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Title: Issues and consequences of using nutrition to modulate the avian immune response

item Kogut, Michael - Mike

Submitted to: Journal of Applied Poultry Research
Publication Type: Peer Reviewed Journal
Publication Acceptance Date: 6/7/2017
Publication Date: 7/29/2017
Publication URL:
Citation: Kogut, M.H. 2017. Issues and consequences of using nutrition to modulate the avian immune response. Journal of Applied Poultry Research. 26(4):605-612.

Interpretive Summary: The development of the immune response in baby chicks is controlled by the animal’s gut. This is because the gut is exposed to not only nutrients, but also many bacteria that live in the gut. What has been found over the last 20 years is that bacteria that do not cause disease but normally grow in the gut can work together to make the baby animals’ immune systems work better and prevent the bad germs from growing. This paper shows that the growth of specific bacteria control specific components of the baby chick’s local immune environment in the gut. This paper will be beneficial to chicken growers, microbiologists, and nutritionists and will inform on better animal feeds that encourage the growth of the normal bacteria in the gut and help the development of a healthy immune system.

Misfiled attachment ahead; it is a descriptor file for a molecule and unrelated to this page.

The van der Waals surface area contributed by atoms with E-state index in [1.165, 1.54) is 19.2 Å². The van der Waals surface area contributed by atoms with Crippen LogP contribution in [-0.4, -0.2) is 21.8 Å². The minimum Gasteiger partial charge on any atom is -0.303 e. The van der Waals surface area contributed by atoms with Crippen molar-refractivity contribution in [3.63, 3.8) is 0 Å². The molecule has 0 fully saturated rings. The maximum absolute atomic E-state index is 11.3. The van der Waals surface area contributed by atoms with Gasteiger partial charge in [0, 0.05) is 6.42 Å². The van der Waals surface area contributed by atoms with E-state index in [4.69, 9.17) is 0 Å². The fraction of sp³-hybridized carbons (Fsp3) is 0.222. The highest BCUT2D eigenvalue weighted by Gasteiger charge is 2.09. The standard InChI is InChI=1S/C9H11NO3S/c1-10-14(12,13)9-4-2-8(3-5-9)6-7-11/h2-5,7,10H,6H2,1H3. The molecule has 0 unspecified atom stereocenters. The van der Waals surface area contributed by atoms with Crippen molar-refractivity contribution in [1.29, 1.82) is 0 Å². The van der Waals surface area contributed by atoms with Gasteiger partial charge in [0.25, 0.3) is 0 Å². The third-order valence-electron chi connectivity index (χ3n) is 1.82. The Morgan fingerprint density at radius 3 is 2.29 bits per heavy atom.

Technical Abstract: Combatting antimicrobial resistant bacteria is a high priority for both public health and agriculture in the United States and globally. Antibiotic use in animals and humans is considered a major risk factor in the development of antibiotic resistant bacteria in animals, humans, and the environment. A worldwide emphasis on research into the development of new alternatives to antibiotics is ongoing. Alternatives to antibiotics are broadly defined as any substance that can be substituted for therapeutic drugs that are increasingly becoming ineffective against pathogenic bacteria, viruses, or parasites. One promising approach involves host-directed immunomodulatory therapies, whereby natural mechanisms in the host are exploited to enhance therapeutic benefit. The objective is to initiate or enhance protective antimicrobial immunity while limiting inflammation-induced tissue injury. The interaction between poultry nutrition, nutrients, dietary factors, and the bird’s immune response has long been known. However, the interplay between nutritional processes and the immune system is incompletely understood. Specifically, cellular and molecular immune responses invoked by feed components and the role of the gut barrier and microbiota on the interaction between the immune system and nutrition remains to be fully elucidated. Further, this review will point out some of the areas that have been either neglected when studying the effects of nutrition and nutrients on immune function (the effect of the gut microbiome) or the unintentional effects of over-feeding various nutrients on the avian immune response (feed-induced inflammation and meta-inflammation).